The way the British government was run in the colonies inspired what the Americans would write in their Constitution.
The expenses from the French and Indian War caused the British to impose taxes on the American colonies.
"No Taxation without Representation" was the rallying cry of the colonists who were forced to pay the stamp, sugar, and tea taxes.
The first Continental Congress was held between 1774 and 1775 to discuss the future of the American colonies.
The Second Continental Congress was ushered in at the beginning of the Revolution and eventually decided American independence.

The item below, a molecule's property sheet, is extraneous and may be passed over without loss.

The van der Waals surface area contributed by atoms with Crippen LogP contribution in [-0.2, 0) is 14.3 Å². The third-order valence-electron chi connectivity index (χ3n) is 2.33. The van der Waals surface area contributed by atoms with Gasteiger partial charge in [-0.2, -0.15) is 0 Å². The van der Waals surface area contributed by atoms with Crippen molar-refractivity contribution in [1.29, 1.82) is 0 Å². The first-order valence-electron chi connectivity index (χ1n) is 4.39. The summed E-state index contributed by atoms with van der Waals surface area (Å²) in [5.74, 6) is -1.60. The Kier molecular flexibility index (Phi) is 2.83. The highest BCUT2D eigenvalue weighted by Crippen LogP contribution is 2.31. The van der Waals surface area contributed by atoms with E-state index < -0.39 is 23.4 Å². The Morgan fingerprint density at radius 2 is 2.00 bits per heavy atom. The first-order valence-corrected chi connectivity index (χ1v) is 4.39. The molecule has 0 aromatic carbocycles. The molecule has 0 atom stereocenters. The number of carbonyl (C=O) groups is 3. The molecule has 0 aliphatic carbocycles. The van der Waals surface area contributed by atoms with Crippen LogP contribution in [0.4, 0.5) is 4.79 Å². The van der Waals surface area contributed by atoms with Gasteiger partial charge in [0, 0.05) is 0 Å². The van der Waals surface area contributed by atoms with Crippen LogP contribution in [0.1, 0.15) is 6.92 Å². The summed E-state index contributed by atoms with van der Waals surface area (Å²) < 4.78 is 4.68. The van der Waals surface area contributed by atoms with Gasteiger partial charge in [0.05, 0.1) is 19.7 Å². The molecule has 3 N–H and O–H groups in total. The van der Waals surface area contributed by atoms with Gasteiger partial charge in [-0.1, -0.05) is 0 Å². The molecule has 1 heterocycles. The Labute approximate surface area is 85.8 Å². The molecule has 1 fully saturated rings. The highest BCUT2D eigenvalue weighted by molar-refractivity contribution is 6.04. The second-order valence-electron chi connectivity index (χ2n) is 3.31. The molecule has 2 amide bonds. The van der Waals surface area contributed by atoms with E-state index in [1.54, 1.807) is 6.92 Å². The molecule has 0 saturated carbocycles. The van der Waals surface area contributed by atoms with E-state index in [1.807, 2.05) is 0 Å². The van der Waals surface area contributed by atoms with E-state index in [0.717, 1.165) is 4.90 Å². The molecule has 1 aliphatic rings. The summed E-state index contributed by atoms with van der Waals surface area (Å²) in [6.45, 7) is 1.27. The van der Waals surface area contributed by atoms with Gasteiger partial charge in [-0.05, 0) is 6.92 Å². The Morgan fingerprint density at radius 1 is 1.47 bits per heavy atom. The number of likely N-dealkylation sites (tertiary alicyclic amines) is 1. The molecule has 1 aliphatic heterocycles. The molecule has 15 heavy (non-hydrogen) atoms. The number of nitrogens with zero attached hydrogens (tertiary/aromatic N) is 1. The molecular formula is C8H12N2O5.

The new congress faced many roadblocks in establishing the new nation.
The Declaration of Independence was a letter to the king explaining why the colonies were separating from Britain.
The Articles of Confederation established a confederacy-type government among the new American states.
The Articles of confederation gave few but important powers of diplomacy to the American government.
The Articles of Confederation, while riddled with problems, did have lasting effects.
Shays' rebellion prompted the Boston elite and members of the central government to question the strength of the American government.
The Annapolis Convention, led by Alexander Hamilton, was one of two conventions that met to amend the Articles of Confederation.